Friday, May 8, 2009

Grace Under Fire

I know, it's been a month since I blogged. To tell you the truth it's been kind of a strange time. My doctor has been changing my anxiety meds, trying to find one that will work better than the lexipro. Well, switching medications is never fun, at least not for someone who depends on them each and every day. I find myself having trouble focusing and also feel like I'm falling deeper and deeper into a rut. But no matter what, we are always going onward and upward, right!

Well, if you were by any chance feeling sorry for yourself, you won't be after you watch this video. Unfortunately, ABC disables the embed feature on youtube, but take a minute and watch the 2+ minute video. No really... we'll wait for you...

Ok, in case you are too pressed for time to actually watch the video, here is a short synopsus. So, Connie Culp has been in the news recently. She is the woman who had the cutting edge "face transplant" surgery after being shot in the face by her abusive husband. Well, this morning, Diane Sawyer interved Ms. Culp on GMA (that's Good Morning America for all you uncool people) ;-)

To say I was mesmerized doesn't even come close to identifying the emotions I experienced watching this amazing woman. In the domestic violence world, we prefer to use the term "survivor" instead of "victim" to describe those who have experienced abuse. If anyone embodies the victorius spirit of this word, it is Ms. Culp. Since I cannot embed the video, I would usually post a picture, but it would do her no justice. Because, see, in a picture you cannot hear her childlike laughter... you cannot see the twinkle that dances in her eyes... you cannot laugh at this remarkable woman's amazing since of humor, a sense of humor that would elicit a chuckle even from Uncle Scrooge... and you cannot see the enormous smile that flirts right under the surface, begging to be released as soon as the newly grafted skin and nerves grow back.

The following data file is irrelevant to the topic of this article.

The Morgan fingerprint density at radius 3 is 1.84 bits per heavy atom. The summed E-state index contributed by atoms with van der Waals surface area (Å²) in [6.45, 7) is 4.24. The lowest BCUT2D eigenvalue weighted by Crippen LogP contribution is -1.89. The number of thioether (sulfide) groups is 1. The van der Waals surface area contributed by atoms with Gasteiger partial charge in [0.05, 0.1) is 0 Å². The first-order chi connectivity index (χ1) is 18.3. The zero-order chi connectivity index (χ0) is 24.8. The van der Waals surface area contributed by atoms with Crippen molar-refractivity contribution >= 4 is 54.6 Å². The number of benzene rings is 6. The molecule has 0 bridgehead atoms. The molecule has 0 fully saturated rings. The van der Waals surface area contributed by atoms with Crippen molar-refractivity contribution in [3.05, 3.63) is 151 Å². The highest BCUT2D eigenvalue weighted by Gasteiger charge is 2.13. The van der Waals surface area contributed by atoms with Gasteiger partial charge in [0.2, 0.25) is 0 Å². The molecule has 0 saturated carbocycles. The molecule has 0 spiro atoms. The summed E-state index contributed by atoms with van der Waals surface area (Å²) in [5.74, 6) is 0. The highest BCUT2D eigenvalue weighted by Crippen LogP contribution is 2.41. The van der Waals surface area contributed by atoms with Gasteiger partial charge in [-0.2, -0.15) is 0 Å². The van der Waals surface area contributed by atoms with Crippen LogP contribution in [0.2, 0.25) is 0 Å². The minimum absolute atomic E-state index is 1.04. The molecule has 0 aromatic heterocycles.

This woman who, by anyone's standards, deserves to be negative, depressed, critical, and sarcastic, instead spends her time being upbeat, positive, encouraging, THANKFUL(!!!), and an inspiration if I've ever seen one! So, what's my excuse? I wish I could bring her on all my DV on-call runs to the hospital. What a remarkable spokeswoman for the DV community!!! From now on, I will point to her and say, "See! She got through it! You will too! One way or another, you will get through this!" And hopefully, the next time I am feeling sorry for myself, I will remember that no matter what, life is precious... a time to spend celebrating the little joys and loving those around me.

Ms. Culp, if you ever read this... Thank you. Thank you for a new perspective on life. Thank you for a renewed sense of gratitude. Thank you for reminding me of how strong we each are. Thank you for inspiring me, in the (paraphrased) words of your favorite song, to love deeper, speak sweeter, give forgiveness I've been denying... to live like I was dying. (Tim McGraw, Live Like You Were Dying)

You are in my thoughts. I would wish that you find strength and peace, but it looks like you are doing just fine with those things on your own. You are truly an inspiration. Thank you for sharing your story!

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